The newcomer's fascia exudes quality, with a slick touchscreen infotainment interface and dual-zone climate control console.

Audi is trying to remove the complexity of offering too many options and instead offers bundled feature packages (Comfort, Technology, Sport,  Parking, S line interior) to simplify things for prospective buyers. You can, of course, specify a few extra things, if you think the standard specification is too basic... We especially liked the Audi phone box, which features wireless charging, 2 USB ports and supports Apple Car Play/Android Auto.

MQB-based products are practically packaged and the Q3's no exception. The rear bench can move fore and aft by up to 15 cm to increase legroom or increase cargo-carrying capacity, plus the rearmost seats can be folded down to avail 530/675/1 525 litres of space (depending on configuration). Interestingly, the Q3 has the same wheelbase length as the Volkswagen Tiguan, which should give you some idea of the newcomer's dimensions.

What's it like to drive?

On-road refinement is one of the new Q3's strongest traits; it suppresses noise, vibration and harshness very well.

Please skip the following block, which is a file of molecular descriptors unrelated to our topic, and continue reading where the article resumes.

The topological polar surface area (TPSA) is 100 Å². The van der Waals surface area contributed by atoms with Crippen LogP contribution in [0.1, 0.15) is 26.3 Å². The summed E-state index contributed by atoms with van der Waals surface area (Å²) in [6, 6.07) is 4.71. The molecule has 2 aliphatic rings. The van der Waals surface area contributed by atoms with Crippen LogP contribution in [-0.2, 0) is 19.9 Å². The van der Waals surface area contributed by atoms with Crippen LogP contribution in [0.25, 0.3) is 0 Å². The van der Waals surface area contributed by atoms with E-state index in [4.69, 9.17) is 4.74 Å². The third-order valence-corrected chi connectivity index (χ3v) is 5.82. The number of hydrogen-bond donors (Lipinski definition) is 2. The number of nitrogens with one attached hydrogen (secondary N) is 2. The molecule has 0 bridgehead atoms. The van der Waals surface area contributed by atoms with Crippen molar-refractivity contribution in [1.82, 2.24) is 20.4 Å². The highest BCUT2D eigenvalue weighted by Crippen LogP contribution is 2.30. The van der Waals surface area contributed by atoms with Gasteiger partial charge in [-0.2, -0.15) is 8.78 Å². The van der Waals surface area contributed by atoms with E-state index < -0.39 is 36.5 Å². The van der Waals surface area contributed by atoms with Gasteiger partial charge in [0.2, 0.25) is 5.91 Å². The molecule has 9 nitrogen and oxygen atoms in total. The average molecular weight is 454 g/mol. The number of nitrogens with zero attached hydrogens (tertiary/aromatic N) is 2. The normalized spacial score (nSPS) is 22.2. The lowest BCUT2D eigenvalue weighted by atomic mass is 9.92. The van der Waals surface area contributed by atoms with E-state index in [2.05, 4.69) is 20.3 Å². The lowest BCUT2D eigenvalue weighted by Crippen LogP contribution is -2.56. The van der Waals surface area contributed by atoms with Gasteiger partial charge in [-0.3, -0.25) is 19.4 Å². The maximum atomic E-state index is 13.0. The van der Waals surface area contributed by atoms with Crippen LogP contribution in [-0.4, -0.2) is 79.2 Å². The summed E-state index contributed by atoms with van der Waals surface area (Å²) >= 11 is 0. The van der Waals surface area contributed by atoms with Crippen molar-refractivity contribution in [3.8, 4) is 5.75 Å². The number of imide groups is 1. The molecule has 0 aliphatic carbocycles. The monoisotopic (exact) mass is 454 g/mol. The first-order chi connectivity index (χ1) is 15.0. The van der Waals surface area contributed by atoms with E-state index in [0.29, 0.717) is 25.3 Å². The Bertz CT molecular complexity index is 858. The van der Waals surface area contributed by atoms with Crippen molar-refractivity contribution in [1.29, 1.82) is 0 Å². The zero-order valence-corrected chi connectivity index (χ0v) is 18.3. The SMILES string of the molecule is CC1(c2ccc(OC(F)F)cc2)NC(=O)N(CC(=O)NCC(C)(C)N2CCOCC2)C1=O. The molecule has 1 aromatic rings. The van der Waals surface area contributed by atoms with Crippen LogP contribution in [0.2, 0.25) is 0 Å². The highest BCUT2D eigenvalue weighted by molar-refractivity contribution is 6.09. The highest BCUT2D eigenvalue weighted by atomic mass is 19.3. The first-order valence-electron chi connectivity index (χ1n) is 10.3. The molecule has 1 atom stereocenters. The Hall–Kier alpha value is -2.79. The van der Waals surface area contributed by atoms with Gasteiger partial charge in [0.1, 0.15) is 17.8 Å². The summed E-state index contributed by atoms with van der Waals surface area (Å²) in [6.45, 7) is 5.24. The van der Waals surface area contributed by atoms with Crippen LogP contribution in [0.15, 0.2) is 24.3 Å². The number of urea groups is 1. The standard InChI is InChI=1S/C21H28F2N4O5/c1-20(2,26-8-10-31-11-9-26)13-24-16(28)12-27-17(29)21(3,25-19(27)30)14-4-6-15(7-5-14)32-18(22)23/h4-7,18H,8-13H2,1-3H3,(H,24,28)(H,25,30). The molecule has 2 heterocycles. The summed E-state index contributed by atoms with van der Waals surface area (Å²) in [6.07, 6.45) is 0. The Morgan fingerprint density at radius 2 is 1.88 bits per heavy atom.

The route that Audi South Africa laid out to demonstrate its new Q3's prowess emulated a typical weekend away and incorporated a variety of road surfaces. We did an extended drive on the highway, negotiated some snaking mountain passes and traversed gravel roads of varying quality. 

On the open road, we were impressed by the Audi's refinement... it was virtually only when we drove on the coarsest of tarmac that some road noise permeated the cabin, but what little there was, was effortlessly drowned out by the (superb, but optional) Bang & Olufsen sound system. With sweet Fleetwood Mac melodies encouraging a stretch of restrained driving, we took our time to explore the cabin's admirable levels of fit and finish.